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2017 | 4 | nr 51 | 18--39
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Which Option Pricing Model Is the Best? HF Data for Nikkei 225 Index Options

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In this study, we analyse the performance of option pricing models using 5-minutes transactional data for the Japanese Nikkei 225 index options. We compare 6 different option pricing models: the Black (1976) model with different assumptions about the volatility process (realized volatility with and without smoothing, historical volatility and implied volatility), the stochastic volatility model of Heston (1993) and the GARCH(1,1) model. To assess the model performance, we use median absolute percentage error based on differences between theoretical and transactional options prices. We present our results with respect to 5 classes of option moneyness, 5 classes of option time to maturity and 2 option types (calls and puts). The Black model with implied volatility (BIV) comes as the best and the GARCH(1,1) as the worst one. For both call and put options, we observe the clear relation between average pricing errors and option moneyness: high error values for deep OTM options and the best fit for deep ITM options. Pricing errors also depend on time to maturity, although this relationship depend on option moneyness. For low value options (deep OTM and OTM), we obtained lower errors for longer maturities. On the other hand, for high value options (ITM and deep ITM) pricing errors are lower for short times to maturity. We obtained similar average pricing errors for call and put options. Moreover, we do not see any advantage of much complex and time-consuming models. Additionally, we describe liquidity of the Nikkei225 option pricing market and try to compare the results we obtain here with a detailed study for Polish emerging option market (Kokoszczyński et al. 2010b). (original abstract)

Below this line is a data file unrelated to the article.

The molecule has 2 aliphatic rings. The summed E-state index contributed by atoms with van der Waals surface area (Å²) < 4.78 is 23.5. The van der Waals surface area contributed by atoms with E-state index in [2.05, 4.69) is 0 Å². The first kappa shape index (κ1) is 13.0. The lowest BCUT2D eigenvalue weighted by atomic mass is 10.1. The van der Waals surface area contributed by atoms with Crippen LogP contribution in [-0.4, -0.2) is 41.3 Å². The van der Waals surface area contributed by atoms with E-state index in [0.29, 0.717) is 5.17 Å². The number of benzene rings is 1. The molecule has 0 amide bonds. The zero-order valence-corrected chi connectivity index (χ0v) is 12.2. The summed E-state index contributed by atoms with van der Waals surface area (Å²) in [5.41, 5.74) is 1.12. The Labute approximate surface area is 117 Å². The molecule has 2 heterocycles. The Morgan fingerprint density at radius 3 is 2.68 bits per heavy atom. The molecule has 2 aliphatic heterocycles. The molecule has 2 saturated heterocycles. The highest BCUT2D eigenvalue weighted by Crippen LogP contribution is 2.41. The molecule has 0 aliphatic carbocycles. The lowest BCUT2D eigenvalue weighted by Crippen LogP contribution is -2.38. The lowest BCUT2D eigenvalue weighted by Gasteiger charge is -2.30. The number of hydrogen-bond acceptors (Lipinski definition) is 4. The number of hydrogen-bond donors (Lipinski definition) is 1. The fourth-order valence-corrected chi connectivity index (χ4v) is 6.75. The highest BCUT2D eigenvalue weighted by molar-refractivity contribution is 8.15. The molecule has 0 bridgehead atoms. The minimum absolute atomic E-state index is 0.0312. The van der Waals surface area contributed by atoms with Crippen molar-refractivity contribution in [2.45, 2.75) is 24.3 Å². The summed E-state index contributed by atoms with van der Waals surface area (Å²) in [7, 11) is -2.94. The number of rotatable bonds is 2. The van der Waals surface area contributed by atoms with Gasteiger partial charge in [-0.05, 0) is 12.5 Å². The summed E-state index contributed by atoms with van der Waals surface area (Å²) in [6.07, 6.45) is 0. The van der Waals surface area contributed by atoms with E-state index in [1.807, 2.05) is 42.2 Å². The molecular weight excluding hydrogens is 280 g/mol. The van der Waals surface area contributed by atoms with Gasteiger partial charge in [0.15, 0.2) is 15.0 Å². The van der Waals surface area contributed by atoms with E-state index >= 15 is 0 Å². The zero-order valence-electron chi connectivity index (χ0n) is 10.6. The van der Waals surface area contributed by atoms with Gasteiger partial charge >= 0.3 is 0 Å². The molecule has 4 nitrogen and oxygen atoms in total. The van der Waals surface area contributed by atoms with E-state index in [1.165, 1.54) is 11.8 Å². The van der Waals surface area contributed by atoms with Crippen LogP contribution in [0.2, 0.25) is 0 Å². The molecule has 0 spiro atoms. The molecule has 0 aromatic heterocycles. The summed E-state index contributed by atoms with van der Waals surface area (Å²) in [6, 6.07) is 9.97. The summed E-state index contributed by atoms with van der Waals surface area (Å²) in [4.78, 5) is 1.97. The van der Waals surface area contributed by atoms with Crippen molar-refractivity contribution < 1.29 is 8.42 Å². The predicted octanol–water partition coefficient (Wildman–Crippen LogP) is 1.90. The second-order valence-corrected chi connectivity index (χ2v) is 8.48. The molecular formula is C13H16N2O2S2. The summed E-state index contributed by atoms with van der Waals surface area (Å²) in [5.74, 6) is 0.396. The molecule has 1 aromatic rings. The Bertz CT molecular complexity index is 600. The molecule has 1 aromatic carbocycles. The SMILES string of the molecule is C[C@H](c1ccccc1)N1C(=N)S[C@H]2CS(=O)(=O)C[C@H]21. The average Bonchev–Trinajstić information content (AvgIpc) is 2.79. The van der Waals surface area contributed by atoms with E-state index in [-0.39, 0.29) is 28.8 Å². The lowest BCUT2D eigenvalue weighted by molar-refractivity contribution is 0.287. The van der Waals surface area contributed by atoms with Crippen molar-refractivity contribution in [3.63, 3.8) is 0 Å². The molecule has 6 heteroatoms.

Opis fizyczny
  • University of Warsaw, Poland
  • University of Warsaw, Poland
  • University of Warsaw, Poland
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